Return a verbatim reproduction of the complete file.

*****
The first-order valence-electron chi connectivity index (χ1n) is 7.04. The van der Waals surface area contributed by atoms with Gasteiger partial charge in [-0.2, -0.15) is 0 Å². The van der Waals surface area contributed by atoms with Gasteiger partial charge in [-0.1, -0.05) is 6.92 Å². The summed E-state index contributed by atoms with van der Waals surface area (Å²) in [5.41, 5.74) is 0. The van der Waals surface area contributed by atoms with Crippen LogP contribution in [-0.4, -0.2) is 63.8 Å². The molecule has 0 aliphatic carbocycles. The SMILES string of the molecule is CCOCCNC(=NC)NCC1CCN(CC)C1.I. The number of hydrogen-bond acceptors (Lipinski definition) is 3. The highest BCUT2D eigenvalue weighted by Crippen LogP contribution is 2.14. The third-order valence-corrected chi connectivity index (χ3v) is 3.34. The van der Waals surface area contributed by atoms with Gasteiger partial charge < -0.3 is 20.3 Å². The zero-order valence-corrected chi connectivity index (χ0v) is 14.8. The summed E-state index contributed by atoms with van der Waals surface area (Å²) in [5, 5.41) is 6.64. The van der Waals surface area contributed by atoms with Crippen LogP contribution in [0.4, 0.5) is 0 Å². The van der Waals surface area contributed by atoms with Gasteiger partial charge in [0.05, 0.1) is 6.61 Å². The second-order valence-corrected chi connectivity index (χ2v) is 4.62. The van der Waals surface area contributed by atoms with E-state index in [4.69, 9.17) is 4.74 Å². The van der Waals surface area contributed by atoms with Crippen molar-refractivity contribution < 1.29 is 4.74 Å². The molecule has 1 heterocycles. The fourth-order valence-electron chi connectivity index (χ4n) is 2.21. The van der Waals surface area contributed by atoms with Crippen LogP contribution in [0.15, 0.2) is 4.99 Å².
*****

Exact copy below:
The first-order valence-electron chi connectivity index (χ1n) is 7.04. The van der Waals surface area contributed by atoms with Gasteiger partial charge in [-0.2, -0.15) is 0 Å². The van der Waals surface area contributed by atoms with Gasteiger partial charge in [-0.1, -0.05) is 6.92 Å². The summed E-state index contributed by atoms with van der Waals surface area (Å²) in [5.41, 5.74) is 0. The van der Waals surface area contributed by atoms with Crippen LogP contribution in [-0.4, -0.2) is 63.8 Å². The molecule has 0 aliphatic carbocycles. The SMILES string of the molecule is CCOCCNC(=NC)NCC1CCN(CC)C1.I. The number of hydrogen-bond acceptors (Lipinski definition) is 3. The highest BCUT2D eigenvalue weighted by Crippen LogP contribution is 2.14. The third-order valence-corrected chi connectivity index (χ3v) is 3.34. The van der Waals surface area contributed by atoms with Gasteiger partial charge < -0.3 is 20.3 Å². The zero-order valence-corrected chi connectivity index (χ0v) is 14.8. The summed E-state index contributed by atoms with van der Waals surface area (Å²) in [5, 5.41) is 6.64. The van der Waals surface area contributed by atoms with Crippen LogP contribution in [0.4, 0.5) is 0 Å². The van der Waals surface area contributed by atoms with Gasteiger partial charge in [0.05, 0.1) is 6.61 Å². The second-order valence-corrected chi connectivity index (χ2v) is 4.62. The van der Waals surface area contributed by atoms with E-state index in [4.69, 9.17) is 4.74 Å². The van der Waals surface area contributed by atoms with Crippen molar-refractivity contribution < 1.29 is 4.74 Å². The molecule has 1 heterocycles. The fourth-order valence-electron chi connectivity index (χ4n) is 2.21. The van der Waals surface area contributed by atoms with Crippen LogP contribution in [0.15, 0.2) is 4.99 Å².